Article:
The right to court-appointed counsel recognized in Powell v. Alabama was carefully limited to the facts of that case. "In the light of ... the ignorance and illiteracy of the defendants, their youth, the circumstances of public hostility, the imprisonment and the close surveillance of the defendants by the military forces, the fact that their friends and families were all in other states and communication with them necessarily difficult, and above all that they stood in deadly peril of their lives—we think the failure of the trial court to give them reasonable time and opportunity to secure counsel was a clear denial of due process." Powell v. Alabama, 287 U.S. 45, 71 (1932). Not until 1963, with the Court's decision in Gideon v. Wainwright and the Warren Court's application of the 6th Amendment right to counsel to the states, were indigents constitutionally entitled to be represented by court-appointed counsel in felony trials without limitation.2

Nine years later, the justices ruled in Argersinger v. Hamlin, 407 U.S. 25, 92 S.Ct. 2006, 32 L.Ed.2d 530 (1972) that an indigent who was required to represent himself in a Florida criminal trial on a misdemeanor charge of carrying a concealed weapon, a "petty offense" punishable by a maximum of six months in jail, was denied his 6th Amendment right to counsel upon conviction and receipt of a 90-day jail sentence. It was unclear whether the right to court-appointed counsel recognized in Argersinger was limited to misdemeanor cases resulting in jail time or was meant to be available more broadly. Because laypersons facing low-level criminal charges without the assistance of counsel may be ignorant of their rights, ill-equipped to defend themselves in court, feel pressure to plead guilty to avoid suffering conviction and punishment following a trial, or otherwise be at heightened risk of wrongful conviction, the resolution of this issue has special relevance to our subject matter. The Supreme Court considered whether indigent defendants have a constitutional right to court-appointed counsel in misdemeanor trials that do not result in incarceration in Scott v. Illinois.

Scott v. Illinois
440 U.S. 367, 99 S.Ct. 1158, 59 L.Ed.2d 383 (1979)

Mr. Justice REHNQUIST delivered the opinion of the Court.

We granted certiorari in this case to resolve a conflict among state and lower federal courts regarding the proper application of our decision in Argersinger v. Hamlin, 407 U.S. 25 (1972). Petitioner Scott was convicted of theft and fined $50 after a bench trial in the Circuit Court of Cook County, Ill. His conviction was affirmed by the state intermediate appellate court and then by the Supreme Court of Illinois, over Scott's contention that the Sixth and Fourteenth Amendments to the United States Constitution required that Illinois provide trial counsel to him at its expense.

Petitioner Scott was convicted of shoplifting merchandise valued at less than $150. The applicable Illinois statute set the maximum penalty for such an offense at a $500 fine or one year in jail, or both. The petitioner argues that a line of this Court's cases culminating in Argersinger v. Hamlin, supra, requires state provision of counsel whenever imprisonment is an authorized penalty.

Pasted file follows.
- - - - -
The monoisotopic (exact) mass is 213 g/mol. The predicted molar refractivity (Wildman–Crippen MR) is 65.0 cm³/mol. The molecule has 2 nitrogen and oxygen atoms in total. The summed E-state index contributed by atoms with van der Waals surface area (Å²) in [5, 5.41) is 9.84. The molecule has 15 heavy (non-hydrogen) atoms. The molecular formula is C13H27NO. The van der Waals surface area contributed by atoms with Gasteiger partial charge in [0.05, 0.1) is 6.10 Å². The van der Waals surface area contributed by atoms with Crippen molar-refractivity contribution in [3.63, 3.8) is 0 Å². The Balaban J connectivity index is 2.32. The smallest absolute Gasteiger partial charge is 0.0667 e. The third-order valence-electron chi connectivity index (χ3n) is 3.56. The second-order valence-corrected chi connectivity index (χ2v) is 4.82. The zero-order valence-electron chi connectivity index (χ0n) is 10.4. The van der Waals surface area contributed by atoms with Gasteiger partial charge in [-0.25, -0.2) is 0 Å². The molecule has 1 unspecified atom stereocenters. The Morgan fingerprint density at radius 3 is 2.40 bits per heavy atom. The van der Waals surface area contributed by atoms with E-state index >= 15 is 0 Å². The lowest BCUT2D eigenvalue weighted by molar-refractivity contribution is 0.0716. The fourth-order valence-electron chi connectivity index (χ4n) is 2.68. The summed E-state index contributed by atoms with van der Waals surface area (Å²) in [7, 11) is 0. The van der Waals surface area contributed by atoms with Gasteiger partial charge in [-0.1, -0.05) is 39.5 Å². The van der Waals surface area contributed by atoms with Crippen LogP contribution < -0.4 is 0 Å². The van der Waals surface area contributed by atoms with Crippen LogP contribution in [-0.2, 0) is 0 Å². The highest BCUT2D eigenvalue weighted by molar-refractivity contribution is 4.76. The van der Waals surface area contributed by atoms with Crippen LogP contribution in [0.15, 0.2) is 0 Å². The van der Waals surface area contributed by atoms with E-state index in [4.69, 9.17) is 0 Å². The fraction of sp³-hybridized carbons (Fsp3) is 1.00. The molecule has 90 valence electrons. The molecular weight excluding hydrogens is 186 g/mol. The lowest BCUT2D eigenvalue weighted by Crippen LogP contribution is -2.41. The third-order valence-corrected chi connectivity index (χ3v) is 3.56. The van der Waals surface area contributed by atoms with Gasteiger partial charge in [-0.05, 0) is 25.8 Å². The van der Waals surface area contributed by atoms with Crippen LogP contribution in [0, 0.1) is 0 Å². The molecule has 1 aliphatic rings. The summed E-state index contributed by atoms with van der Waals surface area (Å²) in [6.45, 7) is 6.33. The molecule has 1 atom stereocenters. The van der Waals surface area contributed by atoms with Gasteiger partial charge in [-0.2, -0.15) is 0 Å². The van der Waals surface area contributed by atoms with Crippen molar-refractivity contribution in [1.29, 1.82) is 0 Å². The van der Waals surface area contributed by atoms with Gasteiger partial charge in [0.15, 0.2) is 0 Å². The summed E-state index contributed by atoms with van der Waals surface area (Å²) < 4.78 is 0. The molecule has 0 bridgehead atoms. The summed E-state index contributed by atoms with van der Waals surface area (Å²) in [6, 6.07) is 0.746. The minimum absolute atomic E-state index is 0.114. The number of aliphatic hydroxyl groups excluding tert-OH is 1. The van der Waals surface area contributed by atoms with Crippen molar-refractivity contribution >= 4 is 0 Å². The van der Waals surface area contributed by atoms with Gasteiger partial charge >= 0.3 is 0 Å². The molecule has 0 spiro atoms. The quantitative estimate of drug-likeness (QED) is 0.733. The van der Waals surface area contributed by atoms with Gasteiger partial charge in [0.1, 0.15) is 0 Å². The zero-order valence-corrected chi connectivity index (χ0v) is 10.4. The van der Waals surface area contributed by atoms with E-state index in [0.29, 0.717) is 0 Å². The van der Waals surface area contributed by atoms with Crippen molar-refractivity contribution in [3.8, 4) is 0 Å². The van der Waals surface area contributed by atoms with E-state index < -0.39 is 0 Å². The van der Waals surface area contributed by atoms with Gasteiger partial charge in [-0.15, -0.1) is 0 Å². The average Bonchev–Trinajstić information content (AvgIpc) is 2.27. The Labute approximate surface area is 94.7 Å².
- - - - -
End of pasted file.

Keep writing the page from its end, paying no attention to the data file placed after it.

The Supreme Court of Illinois rejected this contention, quoting the following language from Argersinger:

"We hold, therefore, that absent a knowing and intelligent waiver, no person may be imprisoned for any offense, whether classified as petty, misdemeanor, or felony, unless he was represented by counsel at his trial." 407 U.S., at 37.

"Under the rule we announce today, every judge will know when the trial of a misdemeanor starts that no imprisonment may be imposed, even though local law permits it, unless the accused is represented by counsel. He will have a measure of the seriousness and gravity of the offense and therefore know when to name a lawyer to represent the accused before the trial starts." Id., at 40.

The Supreme Court of Illinois went on to state that it was "not inclined to extend Argersinger" to the case where a defendant is charged with a statutory offense for which imprisonment upon conviction is authorized but not actually imposed upon the defendant. We agree with the Supreme Court of Illinois that the Federal Constitution does not require a state trial court to appoint counsel for a criminal defendant such as petitioner, and we therefore affirm its judgment....

There is considerable doubt that the Sixth Amendment itself, as originally drafted by the Framers of the Bill of Rights, contemplated any guarantee other than the right of an accused in a criminal prosecution in a federal court to employ a lawyer to assist in his defense. W. Beaney, The Right to Counsel in American Courts 27-30 (1955)....

[T]he Court held in Duncan v. Louisiana, 391 U.S. 145 (1968), that the right to jury trial in federal court guaranteed by the Sixth Amendment was applicable to the States by virtue of...